Intel "ready to go mobile."
Intel's supply chain chief says ready for mobile -- Intel's manufacturing whiz and new chief operating officer, Brian Krzanich, says he has fine-tuned his supply chain to meet expected demand for chips for smartphones and tablets. Krzanich, whose January promotion marks him as a forerunner to one day become chief executive, said his focus has been shortening turnaround times in the top chipmaker's cutting-edge factories -- improvements he said have become key in the fragmented mobile market.
Another Guilty Plea In Massive Procurement Fraud Case -- The former director of a technology company pleaded guilty Tuesday for his role in a massive bribery scheme to steer a $1 billion government contract to several companies. Harold F. Babb, the former director of contracts at Eyak Technology LLC, entered a guilty plea in federal district court in Washington, D.C., on federal charges of bribery and unlawful kickbacks. He faces up to 25 years in prison. The charges against Babb stem from an investigation into more than $28 million in bribes that were allegedly paid to steer the huge government project, known by its acronym TIGER, or Technology for Infrastructure, Geospatial, and Environmental Requirements, to several companies.
That's one way to make a buck.
Public High Schools Sell Seats To Foreigners. Ka-ching! -- Top U.S. boarding schools, such as Phillips Exeter in Exeter, New Hampshire, charge $72,000 a year in room and board. That number excludes costs for tutoring and remedial language training (essential for most foreign students), special instruction in music, certain athletic programs, textbooks, course supplements, medical expenses, organization dues and so on. When a clothing, travel, food and entertainment allowance is included – not to mention the cost of flying Mandy, Fahd, and Fabio back and forth for holidays in London, Riyadh and Rio -- foreign parents are looking at a total yearly nut of nearly 100 grand. A number that can cause even the growing cadre of foreign masters of the universe in the Forbes list of global billionaires to do a triple take.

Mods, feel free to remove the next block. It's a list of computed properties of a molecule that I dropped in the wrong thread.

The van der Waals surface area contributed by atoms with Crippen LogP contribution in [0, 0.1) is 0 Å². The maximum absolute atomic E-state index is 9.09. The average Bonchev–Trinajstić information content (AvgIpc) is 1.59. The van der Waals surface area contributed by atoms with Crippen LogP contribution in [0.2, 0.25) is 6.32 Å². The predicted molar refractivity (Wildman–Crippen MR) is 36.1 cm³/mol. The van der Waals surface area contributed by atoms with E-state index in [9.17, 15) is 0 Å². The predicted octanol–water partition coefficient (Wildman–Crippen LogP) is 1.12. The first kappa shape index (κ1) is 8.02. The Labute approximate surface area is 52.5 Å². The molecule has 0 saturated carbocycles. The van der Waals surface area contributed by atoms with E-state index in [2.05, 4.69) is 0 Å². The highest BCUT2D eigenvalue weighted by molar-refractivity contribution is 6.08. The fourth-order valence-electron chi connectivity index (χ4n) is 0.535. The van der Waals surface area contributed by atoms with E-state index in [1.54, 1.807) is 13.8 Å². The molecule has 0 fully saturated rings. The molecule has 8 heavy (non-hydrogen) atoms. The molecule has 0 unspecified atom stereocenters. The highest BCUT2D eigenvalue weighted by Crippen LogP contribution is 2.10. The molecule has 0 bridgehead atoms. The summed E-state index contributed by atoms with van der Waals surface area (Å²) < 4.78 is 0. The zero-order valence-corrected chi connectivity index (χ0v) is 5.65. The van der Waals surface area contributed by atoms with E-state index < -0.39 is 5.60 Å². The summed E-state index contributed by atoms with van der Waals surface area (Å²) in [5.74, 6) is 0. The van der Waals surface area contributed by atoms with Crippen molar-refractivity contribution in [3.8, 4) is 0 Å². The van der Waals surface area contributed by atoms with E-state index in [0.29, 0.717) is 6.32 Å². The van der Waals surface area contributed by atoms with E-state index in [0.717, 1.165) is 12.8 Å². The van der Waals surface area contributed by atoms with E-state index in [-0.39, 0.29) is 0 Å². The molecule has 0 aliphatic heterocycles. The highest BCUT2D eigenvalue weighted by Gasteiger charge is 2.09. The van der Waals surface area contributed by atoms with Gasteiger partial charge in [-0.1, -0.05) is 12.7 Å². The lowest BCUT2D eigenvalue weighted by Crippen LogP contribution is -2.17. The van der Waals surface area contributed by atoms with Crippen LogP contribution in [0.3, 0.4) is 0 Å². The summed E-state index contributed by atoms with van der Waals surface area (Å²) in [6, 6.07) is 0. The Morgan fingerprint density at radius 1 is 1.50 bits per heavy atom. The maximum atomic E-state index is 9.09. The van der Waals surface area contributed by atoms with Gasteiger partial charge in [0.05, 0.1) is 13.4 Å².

Upping the cropland.
As commodity prices rise, farmers carefully plan -- With prices for commodities such as corn, soybeans and wheat at historic highs, U.S. farmers are expected to plant the most acres this year that they have in a generation. Farmers in the Midwest, where the bulk of those crops are grown, are being particularly aggressive. The prices and decisions of Midwestern farmers have an impact elsewhere. Farmers are trying to use as much of their cropland as they can, and many are looking to cash in on the current commodities boom by locking in prices as early as possible.